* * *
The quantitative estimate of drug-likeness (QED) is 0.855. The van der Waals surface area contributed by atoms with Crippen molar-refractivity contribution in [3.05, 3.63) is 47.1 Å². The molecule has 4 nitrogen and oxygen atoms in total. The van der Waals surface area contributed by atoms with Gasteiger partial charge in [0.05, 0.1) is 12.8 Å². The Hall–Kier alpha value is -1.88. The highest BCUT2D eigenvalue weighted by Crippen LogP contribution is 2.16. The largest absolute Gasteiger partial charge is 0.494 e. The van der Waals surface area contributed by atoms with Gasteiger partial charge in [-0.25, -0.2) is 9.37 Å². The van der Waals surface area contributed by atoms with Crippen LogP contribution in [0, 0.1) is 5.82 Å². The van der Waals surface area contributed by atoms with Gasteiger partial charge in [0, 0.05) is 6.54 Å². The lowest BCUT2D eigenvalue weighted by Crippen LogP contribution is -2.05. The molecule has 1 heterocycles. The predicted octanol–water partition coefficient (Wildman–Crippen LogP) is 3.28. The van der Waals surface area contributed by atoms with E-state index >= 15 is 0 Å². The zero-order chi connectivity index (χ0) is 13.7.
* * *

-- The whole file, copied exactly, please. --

The quantitative estimate of drug-likeness (QED) is 0.855. The van der Waals surface area contributed by atoms with Crippen molar-refractivity contribution in [3.05, 3.63) is 47.1 Å². The molecule has 4 nitrogen and oxygen atoms in total. The van der Waals surface area contributed by atoms with Gasteiger partial charge in [0.05, 0.1) is 12.8 Å². The Hall–Kier alpha value is -1.88. The highest BCUT2D eigenvalue weighted by Crippen LogP contribution is 2.16. The largest absolute Gasteiger partial charge is 0.494 e. The van der Waals surface area contributed by atoms with Gasteiger partial charge in [-0.25, -0.2) is 9.37 Å². The van der Waals surface area contributed by atoms with Crippen LogP contribution in [0, 0.1) is 5.82 Å². The van der Waals surface area contributed by atoms with Gasteiger partial charge in [0, 0.05) is 6.54 Å². The lowest BCUT2D eigenvalue weighted by Crippen LogP contribution is -2.05. The molecule has 1 heterocycles. The predicted octanol–water partition coefficient (Wildman–Crippen LogP) is 3.28. The van der Waals surface area contributed by atoms with E-state index >= 15 is 0 Å². The zero-order chi connectivity index (χ0) is 13.7.